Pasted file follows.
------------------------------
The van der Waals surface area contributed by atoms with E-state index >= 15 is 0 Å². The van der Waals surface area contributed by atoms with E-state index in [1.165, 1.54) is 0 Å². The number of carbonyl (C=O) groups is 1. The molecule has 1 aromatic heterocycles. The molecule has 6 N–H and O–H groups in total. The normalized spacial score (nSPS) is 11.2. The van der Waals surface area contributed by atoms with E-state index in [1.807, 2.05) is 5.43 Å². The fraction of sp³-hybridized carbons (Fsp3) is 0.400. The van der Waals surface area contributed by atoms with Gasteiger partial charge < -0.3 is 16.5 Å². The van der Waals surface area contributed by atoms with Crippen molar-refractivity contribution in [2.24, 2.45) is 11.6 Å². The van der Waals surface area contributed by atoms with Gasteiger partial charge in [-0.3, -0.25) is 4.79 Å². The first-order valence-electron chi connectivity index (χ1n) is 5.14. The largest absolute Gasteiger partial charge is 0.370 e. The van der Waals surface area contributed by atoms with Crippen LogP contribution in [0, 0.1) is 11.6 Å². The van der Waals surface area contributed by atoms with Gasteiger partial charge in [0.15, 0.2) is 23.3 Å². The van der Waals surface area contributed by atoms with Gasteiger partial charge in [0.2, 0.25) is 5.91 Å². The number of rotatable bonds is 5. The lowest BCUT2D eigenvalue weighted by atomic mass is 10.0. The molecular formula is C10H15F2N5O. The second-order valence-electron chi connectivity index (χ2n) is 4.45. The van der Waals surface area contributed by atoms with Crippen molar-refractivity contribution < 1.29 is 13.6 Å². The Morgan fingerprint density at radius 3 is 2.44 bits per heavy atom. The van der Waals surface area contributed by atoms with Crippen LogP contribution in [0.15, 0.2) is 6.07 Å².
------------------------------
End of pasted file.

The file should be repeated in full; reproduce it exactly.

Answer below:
The van der Waals surface area contributed by atoms with E-state index >= 15 is 0 Å². The van der Waals surface area contributed by atoms with E-state index in [1.165, 1.54) is 0 Å². The number of carbonyl (C=O) groups is 1. The molecule has 1 aromatic heterocycles. The molecule has 6 N–H and O–H groups in total. The normalized spacial score (nSPS) is 11.2. The van der Waals surface area contributed by atoms with E-state index in [1.807, 2.05) is 5.43 Å². The fraction of sp³-hybridized carbons (Fsp3) is 0.400. The van der Waals surface area contributed by atoms with Gasteiger partial charge < -0.3 is 16.5 Å². The van der Waals surface area contributed by atoms with Crippen molar-refractivity contribution in [2.24, 2.45) is 11.6 Å². The van der Waals surface area contributed by atoms with Gasteiger partial charge in [-0.3, -0.25) is 4.79 Å². The first-order valence-electron chi connectivity index (χ1n) is 5.14. The largest absolute Gasteiger partial charge is 0.370 e. The van der Waals surface area contributed by atoms with Crippen LogP contribution in [0, 0.1) is 11.6 Å². The van der Waals surface area contributed by atoms with Gasteiger partial charge in [0.15, 0.2) is 23.3 Å². The van der Waals surface area contributed by atoms with Gasteiger partial charge in [0.2, 0.25) is 5.91 Å². The number of rotatable bonds is 5. The lowest BCUT2D eigenvalue weighted by atomic mass is 10.0. The molecular formula is C10H15F2N5O. The second-order valence-electron chi connectivity index (χ2n) is 4.45. The van der Waals surface area contributed by atoms with Crippen molar-refractivity contribution < 1.29 is 13.6 Å². The Morgan fingerprint density at radius 3 is 2.44 bits per heavy atom. The van der Waals surface area contributed by atoms with Crippen LogP contribution in [0.15, 0.2) is 6.07 Å².